Preparing a business for sale is an important part of any owner’s exit process and, in our experience, is often the difference between an exit and a good exit.
Good preparations for the sale of Human Capital businesses fall under one of four headings.
Owners should set and follow a corporate strategy which ensures that by the time of a sale their business has a strategic position that buyers will regard as valuable to their own strategy.
To identify strategic improvements, it is often best to start with a business’s current strategic position and direction, and refine these according to what the likely groups of buyers value the most. For example, focusing on existing or new sectors that are especially prized by buyers and being able to demonstrate the metrics that they value highest (e.g. in relation to sales mix, gross margins, consultant numbers, and the nature of clients and client concentration).
Similarly for geographic expansion, owners should focus on countries and regions that the identified buyer groups have not yet penetrated or are already successful and seek further depth.
Refining a business’s strategy with buyers in mind ensures that its energy and resources are channelled most effectively into maximising future exit valuation.
Being able to present the highest level of normalised, maintainable and growing profits to buyers at a time of exit, in the current and two to three preceding years, is a key determinant of exit valuation.
To achieve an optimum profile of earnings usually requires careful planning of growth and defensive initiatives as well as in the efficient management of cost base. It may also necessitate the deferral of investments in new strategic initiatives or, where these have to be undertaken by a Business to maintain its competitive position or future growth, in adding the costs ‘back to profit’ in a defensible way so that they will be acceptable to buyers when valuing the Business.
Other financial areas in exit preparation may include improving the mix, concentration and general quality of sales, identification of possible revenue and cost synergies for a buyer, optimisation of free cash and any surplus balance sheet value, and minimisation of possible debt-like price deductions (e.g. CID facilities) and retentions.
3. Corporate and Shareholder
Corporate and shareholder issues affecting exit may include overly complex and exotic corporate structures, which can often harbour hidden tax issues including liabilities. These may require less-than-ideal exit deal structuring solutions, for example ring-fenced sale proceeds in an escrow account or the need for expensive warranty insurance. In other cases, hidden tax issues may prevent a deal from happening as either vendor or buyer walk away.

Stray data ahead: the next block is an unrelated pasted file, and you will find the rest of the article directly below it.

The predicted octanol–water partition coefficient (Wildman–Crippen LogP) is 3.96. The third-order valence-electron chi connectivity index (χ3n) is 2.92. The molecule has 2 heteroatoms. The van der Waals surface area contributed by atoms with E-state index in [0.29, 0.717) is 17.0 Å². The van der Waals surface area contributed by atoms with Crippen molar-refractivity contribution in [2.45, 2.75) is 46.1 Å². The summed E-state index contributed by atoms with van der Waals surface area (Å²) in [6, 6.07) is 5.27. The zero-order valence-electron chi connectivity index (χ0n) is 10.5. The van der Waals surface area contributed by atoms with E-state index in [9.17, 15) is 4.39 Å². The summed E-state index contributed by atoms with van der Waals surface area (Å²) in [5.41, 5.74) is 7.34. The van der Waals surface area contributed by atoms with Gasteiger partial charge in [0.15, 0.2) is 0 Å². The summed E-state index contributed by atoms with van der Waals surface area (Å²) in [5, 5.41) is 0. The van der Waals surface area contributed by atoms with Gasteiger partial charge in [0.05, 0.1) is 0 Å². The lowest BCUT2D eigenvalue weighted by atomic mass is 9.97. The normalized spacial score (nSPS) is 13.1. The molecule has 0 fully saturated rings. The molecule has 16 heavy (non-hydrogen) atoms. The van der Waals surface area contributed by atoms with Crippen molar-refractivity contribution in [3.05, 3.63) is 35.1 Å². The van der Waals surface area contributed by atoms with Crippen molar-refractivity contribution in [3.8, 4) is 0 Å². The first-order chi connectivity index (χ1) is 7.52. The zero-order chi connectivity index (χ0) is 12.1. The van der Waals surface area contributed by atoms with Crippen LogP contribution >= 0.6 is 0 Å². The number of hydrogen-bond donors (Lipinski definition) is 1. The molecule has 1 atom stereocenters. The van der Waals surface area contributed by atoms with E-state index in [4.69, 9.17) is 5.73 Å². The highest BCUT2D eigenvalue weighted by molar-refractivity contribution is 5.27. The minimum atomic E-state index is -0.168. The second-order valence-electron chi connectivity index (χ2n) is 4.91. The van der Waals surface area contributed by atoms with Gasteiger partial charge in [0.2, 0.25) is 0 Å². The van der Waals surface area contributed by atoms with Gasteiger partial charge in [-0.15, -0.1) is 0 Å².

Equity structures (by which we mean “who owns what percentage”) may have become out-of-date and require reorganising in order to sustain the motivation of a business’s leader over the medium-term to an exit. Thought may also be given to the use of EMI schemes for the wider employee base. In all decisions over equity structure as part of exit planning, care needs to be given the likely perceptions of future buyers over the distribution of sale proceeds, care being taken to ensure that employees do not gain the means to set up in competition or stop working.
Operational improvements can cover a wide range of areas depending on individual company circumstances. Of these improvements, we find that management succession planning is the most important (and overlooked) in the sector. Without a business having implemented a succession plan by the time of sale, buyers are likely to regard it as more risky and therefore of lower value.
Other examples of operational improvements may include the implementation of new management information systems and KPIs, more effective financial management, or new remuneration structures to ensure better employee retention.
An appreciation of the operational characteristics that buyers in the sector like to see in acquisitions helps determine the best operational improvements in preparing for sale.
Usually the easiest to make of all preparation for sale improvements, cosmetic changes often have a tangible influence on buyers, particularly in the early stages of their assessment of an acquisition. Examples of cosmetic improvements include the tidying up of organisational structures and titles, physical office reorganisation, better alignment between marketing materials and website, and the selective use of media coverage. Collectively, such measures will ensure that buyer perceptions are as positive as possible.
When should owners undertake preparation for sale?
In our experience it is really never too soon for owners to begin preparing for sale. This is because in making strategy changes in particular, the later these changes are left, the harder it is to implement them to an extent that they positively impact on valuation.
Many operational changes also require long lead-times, first to implement and then to establish the necessary cultural change across the business, for example ensuring that employees adopt the KPIs of a new management information system.
As a rule of thumb, at least three to five years before sale is a time by which to have exit preparations underway (although it has to be said that even on this timetable we often see time running out for vendors to do everything necessary to maximise exit value).
As to how to get the ball rolling on preparation for sale, a good M&A advisor will have sector and exit experience with which to assist owners in exit planning. A structured exit review methodology (ours is called ValuePathTM) also helps as does a sector specific understanding of the buyers in the sector, their strategies and preferred acquisition characteristics.
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